Both our patient and his parents refused surgery and drug administration; neither orthopedic surgery nor botulinum toxin injection were therefore considered as options. As a first attempt, we proposed a functional taping meant to control the elbow flexion and increase his thumb extension and forearm supination. With this taping, his performance improved (see Table 1). As revealed by the videotape, the improvement was mainly related to the increased control of the elbow, even in situations of fast movement. Our patient declared that he was no longer disturbed by the synergic flexion of his right upper limb while walking, that bimanual tasks were easier and 'more natural' to perform and that he could make better use of proprioceptive inputs.
With this treatment, despite the fact that his performances were almost unchanged (see Table 1), he was able to start driving the motorbike in his backyard, later following his parents' car in a country road and a couple of months later on his own.
Several aspects of interest and consideration arise from this case report. The first consideration is that the well known quote 'doctor knows best' needs to be rethought because the role of the patient, with his or her unique needs and desires, must be included in any decision regarding his or her health. A further limitation in Italy is the imperativeness of parental consent to any medical treatment. Although, in theory, it is possible to challenge parents' decisions in the courts, this option is usually exploited only in the most severe and life-threatening situations. Prioritizing patients in therapeutic decisions has many positive consequences. First, it can lead to the choice of a potentially suboptimal therapeutic strategy (in our case, using an orthosis without orthopedic surgery or botulinum toxin injection) in the interests of improving the patient's well-being, sense of independence and compliance with the treatment. Second, rehabilitative goals should be decided in agreement with both the patient and their family, preventing treatment refusal . Third, dealing with patients who are growing, treatment may be tailored to their changing interests and desires: a child may be interested in playing, an adolescent may want to drive a motorbike to allow him to share experiences with other adolescents and as a step toward independence.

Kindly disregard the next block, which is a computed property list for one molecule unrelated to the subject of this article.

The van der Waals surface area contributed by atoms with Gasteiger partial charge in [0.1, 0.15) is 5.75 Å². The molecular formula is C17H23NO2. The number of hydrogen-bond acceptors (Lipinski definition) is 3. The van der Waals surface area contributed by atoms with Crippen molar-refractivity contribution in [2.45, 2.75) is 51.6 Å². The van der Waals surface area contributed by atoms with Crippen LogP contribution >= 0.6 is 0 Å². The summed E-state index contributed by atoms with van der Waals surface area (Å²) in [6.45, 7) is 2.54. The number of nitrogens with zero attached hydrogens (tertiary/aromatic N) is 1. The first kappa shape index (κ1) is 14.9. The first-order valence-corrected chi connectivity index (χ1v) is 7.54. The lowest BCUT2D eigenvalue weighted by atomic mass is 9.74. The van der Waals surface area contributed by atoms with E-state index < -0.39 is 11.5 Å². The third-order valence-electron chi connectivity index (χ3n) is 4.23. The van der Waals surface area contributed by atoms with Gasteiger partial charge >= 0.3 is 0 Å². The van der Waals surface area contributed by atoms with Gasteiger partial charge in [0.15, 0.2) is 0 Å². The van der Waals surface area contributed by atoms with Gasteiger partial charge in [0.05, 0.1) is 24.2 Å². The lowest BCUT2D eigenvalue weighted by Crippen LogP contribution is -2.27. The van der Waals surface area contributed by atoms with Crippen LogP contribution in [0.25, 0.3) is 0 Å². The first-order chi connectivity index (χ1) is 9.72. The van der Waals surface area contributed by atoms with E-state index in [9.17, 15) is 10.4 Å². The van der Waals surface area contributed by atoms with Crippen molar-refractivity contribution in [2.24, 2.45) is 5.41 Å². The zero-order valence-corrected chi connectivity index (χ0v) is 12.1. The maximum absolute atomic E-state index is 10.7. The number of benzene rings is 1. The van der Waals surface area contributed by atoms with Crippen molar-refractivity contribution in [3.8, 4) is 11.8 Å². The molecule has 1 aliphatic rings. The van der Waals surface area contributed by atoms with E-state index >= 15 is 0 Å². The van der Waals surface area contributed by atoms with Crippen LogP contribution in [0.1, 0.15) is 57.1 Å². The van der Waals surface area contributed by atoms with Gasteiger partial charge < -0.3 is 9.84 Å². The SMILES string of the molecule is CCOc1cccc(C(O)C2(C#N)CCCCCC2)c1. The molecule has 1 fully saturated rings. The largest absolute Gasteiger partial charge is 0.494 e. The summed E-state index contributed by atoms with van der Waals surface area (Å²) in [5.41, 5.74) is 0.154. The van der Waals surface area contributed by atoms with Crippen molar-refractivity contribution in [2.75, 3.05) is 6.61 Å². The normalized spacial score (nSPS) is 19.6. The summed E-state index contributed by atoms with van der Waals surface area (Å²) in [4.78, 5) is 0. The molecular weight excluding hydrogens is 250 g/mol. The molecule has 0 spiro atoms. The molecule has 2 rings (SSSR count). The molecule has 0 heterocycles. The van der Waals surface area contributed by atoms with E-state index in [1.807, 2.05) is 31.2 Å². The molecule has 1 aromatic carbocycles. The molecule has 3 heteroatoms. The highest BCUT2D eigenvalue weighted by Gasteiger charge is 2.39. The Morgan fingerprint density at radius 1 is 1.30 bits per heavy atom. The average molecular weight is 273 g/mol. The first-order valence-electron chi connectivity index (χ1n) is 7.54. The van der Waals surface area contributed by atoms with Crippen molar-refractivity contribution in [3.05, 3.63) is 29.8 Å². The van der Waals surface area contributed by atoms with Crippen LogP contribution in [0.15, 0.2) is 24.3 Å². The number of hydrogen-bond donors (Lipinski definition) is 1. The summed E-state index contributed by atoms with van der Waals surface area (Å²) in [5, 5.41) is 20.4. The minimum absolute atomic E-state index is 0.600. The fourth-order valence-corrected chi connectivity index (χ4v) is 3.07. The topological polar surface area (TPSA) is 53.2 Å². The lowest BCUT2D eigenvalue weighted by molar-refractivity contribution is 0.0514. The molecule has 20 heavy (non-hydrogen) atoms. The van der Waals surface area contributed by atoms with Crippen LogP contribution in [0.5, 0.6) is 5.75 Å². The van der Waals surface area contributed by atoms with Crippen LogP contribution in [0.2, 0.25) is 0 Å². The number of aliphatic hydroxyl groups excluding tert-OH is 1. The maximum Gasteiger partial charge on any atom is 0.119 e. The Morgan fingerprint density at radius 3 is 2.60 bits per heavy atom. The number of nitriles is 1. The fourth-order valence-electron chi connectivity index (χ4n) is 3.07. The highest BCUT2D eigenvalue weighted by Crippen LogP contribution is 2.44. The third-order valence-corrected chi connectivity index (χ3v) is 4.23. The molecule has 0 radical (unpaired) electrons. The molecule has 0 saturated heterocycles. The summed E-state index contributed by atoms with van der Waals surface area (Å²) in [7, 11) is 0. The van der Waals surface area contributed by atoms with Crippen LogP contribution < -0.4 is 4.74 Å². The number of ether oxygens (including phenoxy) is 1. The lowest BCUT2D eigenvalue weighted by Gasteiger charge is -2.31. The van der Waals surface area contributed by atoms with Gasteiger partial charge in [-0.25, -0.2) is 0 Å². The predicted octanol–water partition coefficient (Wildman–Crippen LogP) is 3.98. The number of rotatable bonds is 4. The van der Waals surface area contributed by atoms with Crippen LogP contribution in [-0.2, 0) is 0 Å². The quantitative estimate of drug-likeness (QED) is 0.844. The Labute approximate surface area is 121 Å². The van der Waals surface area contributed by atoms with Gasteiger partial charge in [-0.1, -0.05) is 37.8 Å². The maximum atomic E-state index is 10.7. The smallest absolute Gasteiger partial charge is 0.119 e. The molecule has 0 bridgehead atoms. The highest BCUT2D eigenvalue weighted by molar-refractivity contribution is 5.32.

A second point of interest is the role of orthosis in the rehabilitation of adolescents. Flexa, the Lycra dynamic orthosis we chose, has a non negligible cost, but due to the relevant benefit reported even with the static variant of a similar orthosis , we hypothesized that it could prove useful as well . This kind of orthosis is often used in rehabilitative practice as an adjuvant to improve the efficacy of botulinum toxin injection and/or orthopedic surgery; to the best of our knowledge, however, no published studies have assessed its real efficacy. We believe that this case report shows that the orthosis is effective even if we had to use it on its own, given the lack of consent to other more invasive procedures.
Comparison of costs between functional taping and Flexa (a Lycra orthosis).
Material a (euros)
Therapist b (euros)
A third consideration lies in the importance of using tests, comparing pre-and post-treatment results, as tools for guiding rehabilitation. Our patient had a slight change in the Gross Motor Function Measure, but the improvement in the Melbourne Upper Limb Function was significant not only in terms of raw scores but also as an improvement of his functioning [2, 3]. Used in this way, tests provide a quantitative base for treatment evaluation without misleading the clinical judgment .
We believe that the biopsychosocial framework portrayed by the World Health Organization in the ICF classifications [2, 3] could be useful to better understand and to plan the best possible solution for rehabilitative needs.
These should include the use of orthoses, which can be as cost-effective as any other kind of assistive technology, even in resource-limited settings .
Written informed consent was obtained from the patient's parents (his legal guardians) for publication of this case report and any accompanying images. A copy of the written consent is available for review by the Editor-in-Chief of this journal.